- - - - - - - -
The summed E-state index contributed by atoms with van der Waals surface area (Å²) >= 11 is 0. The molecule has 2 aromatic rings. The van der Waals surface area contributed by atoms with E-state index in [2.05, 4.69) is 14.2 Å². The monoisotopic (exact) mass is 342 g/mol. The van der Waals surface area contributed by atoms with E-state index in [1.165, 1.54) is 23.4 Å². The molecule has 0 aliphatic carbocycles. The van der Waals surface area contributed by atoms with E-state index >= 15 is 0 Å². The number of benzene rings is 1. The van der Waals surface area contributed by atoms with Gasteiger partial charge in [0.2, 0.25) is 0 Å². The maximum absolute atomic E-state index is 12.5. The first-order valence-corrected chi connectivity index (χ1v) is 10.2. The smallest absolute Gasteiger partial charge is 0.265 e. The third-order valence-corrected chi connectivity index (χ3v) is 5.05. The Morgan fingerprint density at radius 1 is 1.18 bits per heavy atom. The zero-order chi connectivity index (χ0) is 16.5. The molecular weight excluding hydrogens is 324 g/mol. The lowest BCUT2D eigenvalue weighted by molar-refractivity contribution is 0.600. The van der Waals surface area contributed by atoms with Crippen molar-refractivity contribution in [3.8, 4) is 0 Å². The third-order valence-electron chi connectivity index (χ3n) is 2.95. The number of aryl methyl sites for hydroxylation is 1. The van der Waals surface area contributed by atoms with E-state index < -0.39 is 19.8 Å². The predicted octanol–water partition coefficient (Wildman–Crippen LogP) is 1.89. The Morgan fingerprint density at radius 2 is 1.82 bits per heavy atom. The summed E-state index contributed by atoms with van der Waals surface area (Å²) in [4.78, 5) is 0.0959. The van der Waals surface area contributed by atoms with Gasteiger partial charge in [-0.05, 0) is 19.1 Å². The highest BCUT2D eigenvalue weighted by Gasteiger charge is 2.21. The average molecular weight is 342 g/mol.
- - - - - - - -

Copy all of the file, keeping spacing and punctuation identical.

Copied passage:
The summed E-state index contributed by atoms with van der Waals surface area (Å²) >= 11 is 0. The molecule has 2 aromatic rings. The van der Waals surface area contributed by atoms with E-state index in [2.05, 4.69) is 14.2 Å². The monoisotopic (exact) mass is 342 g/mol. The van der Waals surface area contributed by atoms with E-state index in [1.165, 1.54) is 23.4 Å². The molecule has 0 aliphatic carbocycles. The van der Waals surface area contributed by atoms with E-state index >= 15 is 0 Å². The number of benzene rings is 1. The van der Waals surface area contributed by atoms with Gasteiger partial charge in [0.2, 0.25) is 0 Å². The maximum absolute atomic E-state index is 12.5. The first-order valence-corrected chi connectivity index (χ1v) is 10.2. The smallest absolute Gasteiger partial charge is 0.265 e. The third-order valence-corrected chi connectivity index (χ3v) is 5.05. The Morgan fingerprint density at radius 1 is 1.18 bits per heavy atom. The zero-order chi connectivity index (χ0) is 16.5. The molecular weight excluding hydrogens is 324 g/mol. The lowest BCUT2D eigenvalue weighted by molar-refractivity contribution is 0.600. The van der Waals surface area contributed by atoms with Crippen molar-refractivity contribution in [3.8, 4) is 0 Å². The third-order valence-electron chi connectivity index (χ3n) is 2.95. The number of aryl methyl sites for hydroxylation is 1. The van der Waals surface area contributed by atoms with E-state index < -0.39 is 19.8 Å². The predicted octanol–water partition coefficient (Wildman–Crippen LogP) is 1.89. The Morgan fingerprint density at radius 2 is 1.82 bits per heavy atom. The summed E-state index contributed by atoms with van der Waals surface area (Å²) in [4.78, 5) is 0.0959. The van der Waals surface area contributed by atoms with Gasteiger partial charge in [-0.05, 0) is 19.1 Å². The highest BCUT2D eigenvalue weighted by Gasteiger charge is 2.21. The average molecular weight is 342 g/mol.